Save money by applying pesticides where it’s needed
Richard Lehnert // Mar 3, 2014
Mark Ledebuhr’s goal is to devise a low-cost system for injecting pesticide into the spray stream only at hot spots where pest pressure is highest. (Courtesy Mark Ledebuhr)
Direct injection sprayers are becoming more common, especially in the row crop world, but they’re expensive and most fruit growers still don’t use them. Is there a way to obtain their advantages while using other sprayers?
The answer appears to be yes. By the end of this year, fruit growers may be able to modify their sprayers with a kit costing around $4,000 that will allow their conventional sprayers to have the direct injection feature.
At least, that’s the goal of a project in Michigan. Here’s the story.
Dr. Rufus Isaacs, a Michigan State University entomologist, has been working for some time to reduce damage from grape berry moth by destroying the berries they infest.
Grape berry moth, a pest that reduces yields, is a much greater problem in the vineyard perimeters, invading from wild hosts outside the vineyard and moving in only about 100 feet.
“Dr. Isaacs and his team have shown that you don’t have to spray the whole vineyard to get good control of grape berry moth,” said Mark Ledebuhr, who provides consulting services for spray applications. “But 100 feet is too deep to spray from the outside, using just a perimeter spray. You need to be close enough to force spray into the clusters to control berry moth.”
One simple solution would be to run your sprayer up and down the rows, turning it on near the end of the row and off the rest of the time. But that would be a waste of time and fuel. Since growers are often treating for grape berry moth while they also apply fungicides throughout the vineyard for disease control, the ideal solution would be turn the insecticide on and off, injecting it into the spray stream only when it is needed.
Grape berry moth can cause significant yield loss directly, as well as by opening clusters to invasion by diseases. (Courtesy Rufus Isaacs)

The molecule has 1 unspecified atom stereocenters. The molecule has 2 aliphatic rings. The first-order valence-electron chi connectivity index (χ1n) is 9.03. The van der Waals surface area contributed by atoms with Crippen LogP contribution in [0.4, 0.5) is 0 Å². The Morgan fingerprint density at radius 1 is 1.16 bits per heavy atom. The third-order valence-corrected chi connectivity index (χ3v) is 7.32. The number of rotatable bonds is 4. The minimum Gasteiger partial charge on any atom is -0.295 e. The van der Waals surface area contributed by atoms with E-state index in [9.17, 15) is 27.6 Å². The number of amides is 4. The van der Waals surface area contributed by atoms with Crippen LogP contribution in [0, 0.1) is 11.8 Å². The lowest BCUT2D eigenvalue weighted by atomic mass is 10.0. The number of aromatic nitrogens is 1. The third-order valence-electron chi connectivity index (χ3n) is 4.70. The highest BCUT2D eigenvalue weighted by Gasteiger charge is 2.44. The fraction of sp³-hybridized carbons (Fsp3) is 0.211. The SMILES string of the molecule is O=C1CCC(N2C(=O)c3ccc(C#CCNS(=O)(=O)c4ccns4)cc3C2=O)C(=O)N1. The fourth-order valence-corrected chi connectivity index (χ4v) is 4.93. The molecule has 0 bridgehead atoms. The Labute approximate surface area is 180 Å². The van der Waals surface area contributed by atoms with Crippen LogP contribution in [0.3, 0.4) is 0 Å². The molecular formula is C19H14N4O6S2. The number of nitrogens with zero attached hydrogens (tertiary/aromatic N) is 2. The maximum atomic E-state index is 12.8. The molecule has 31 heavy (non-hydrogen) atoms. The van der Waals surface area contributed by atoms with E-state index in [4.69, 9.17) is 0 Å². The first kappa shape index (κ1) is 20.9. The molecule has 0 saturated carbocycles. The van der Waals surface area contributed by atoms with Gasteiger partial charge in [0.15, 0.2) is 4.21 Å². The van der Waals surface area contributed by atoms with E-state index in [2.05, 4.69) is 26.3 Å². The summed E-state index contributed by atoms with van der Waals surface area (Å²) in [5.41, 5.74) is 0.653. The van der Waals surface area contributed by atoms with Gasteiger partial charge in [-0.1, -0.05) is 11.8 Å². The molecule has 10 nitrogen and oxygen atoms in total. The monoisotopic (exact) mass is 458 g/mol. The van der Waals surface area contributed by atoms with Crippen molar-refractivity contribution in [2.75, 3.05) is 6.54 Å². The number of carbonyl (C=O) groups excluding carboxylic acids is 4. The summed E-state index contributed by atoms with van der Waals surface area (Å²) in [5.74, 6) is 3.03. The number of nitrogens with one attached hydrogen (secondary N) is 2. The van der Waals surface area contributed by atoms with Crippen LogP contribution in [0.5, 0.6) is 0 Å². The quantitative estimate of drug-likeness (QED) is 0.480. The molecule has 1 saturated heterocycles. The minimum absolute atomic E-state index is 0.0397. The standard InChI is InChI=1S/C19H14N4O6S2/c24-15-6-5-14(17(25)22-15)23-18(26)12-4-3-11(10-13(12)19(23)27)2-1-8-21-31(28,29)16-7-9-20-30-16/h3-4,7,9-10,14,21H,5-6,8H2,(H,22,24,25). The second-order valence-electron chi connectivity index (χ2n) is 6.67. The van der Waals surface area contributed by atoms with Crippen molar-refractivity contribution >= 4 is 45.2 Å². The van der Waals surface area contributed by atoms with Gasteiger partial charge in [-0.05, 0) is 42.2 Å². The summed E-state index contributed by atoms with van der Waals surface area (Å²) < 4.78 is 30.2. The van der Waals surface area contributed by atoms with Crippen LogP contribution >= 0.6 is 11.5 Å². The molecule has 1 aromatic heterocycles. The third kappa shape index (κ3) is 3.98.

“I’m a hardware guy,” Ledebuhr said, explaining how he got involved in the project with Isaacs. Ledebuhr runs a small company in Lansing, Michigan, called Application Insight, and for a young man, he has a long record in the spray industry.
His father is Dick Ledebuhr, a now-retired Michigan State University agricultural engineer who, along with colleague Dr. Gary VanEe, developed the Proptec and Curtec low-volume rotary atomizer sprayer technologies in the late 1980s and early 1990s. The Ledebuhrs cofounded Ledebuhr Industries 18 years ago to manufacture and sell the Proptec spray technology.
Mark moved on from Ledebuhr Industries three years ago to devote more attention to the science of spray evaluation and sprayer design, the focus of his current company.
The mission Isaacs gave him was to develop a design and a parts list that would allow growers to buy off-the-shelf components and modify their sprayers at a cost that would make this process economically feasible to as many growers as possible, ideally less than $4,000.
With funding from National Grape Cooperative, Project GREEEN, and the U.S. Department of Agriculture, this project is under way with a few years of vineyard testing still to go.
Ledebuhr spent 2013 testing various ideas, and hopes to have the project done by the end of 2014. He talked about it during the Great Lakes Fruit, Vegetable, and Farm Market Expo in Grand Rapids, Michigan, in December.
One challenge, Ledebuhr said, is to inject a small amount of undiluted insecticide—for example, four ounces of Belt insecticide per acre—into a dilute fungicide spray stream.
Another is overcoming the problem of latency—how far will the sprayer move down the row during the time the insecticide is moving from the pump to the sprayer nozzles.
Ledebuhr built a system for juice grape grower Bryan Cronenwett of Lawton, Michigan, and they worked with MSU research technician Keith Mason to run the trials last year. The team expects to have a more complete evaluation of this approach and a set of plans ready by year end so other grape growers can build their own.
The system may prove to be useful to other fruit growers. Grape berry moth is not the only insect that is a bigger pest on the margins than in the interior. Brown marmorated stinkbug is another.
Then there are “hot spots,” places in vineyards and orchards where there are patches of weeds or outbreaks of mites. Ledebuhr thinks this system could be flexible enough to find many applications beyond grape berry moth management. •
After growing up on a Michigan dairy farm, Richard Lehnert began writing about farming in 1962, while still a junior studying journalism at Michigan State University. He worked at newspapers for a year before joining the staff of Michigan Farmer, where he spent 26 years, the last 15 as chief editor. He was a member of the staff of Good Fruit Grower from 2010 until 2015.
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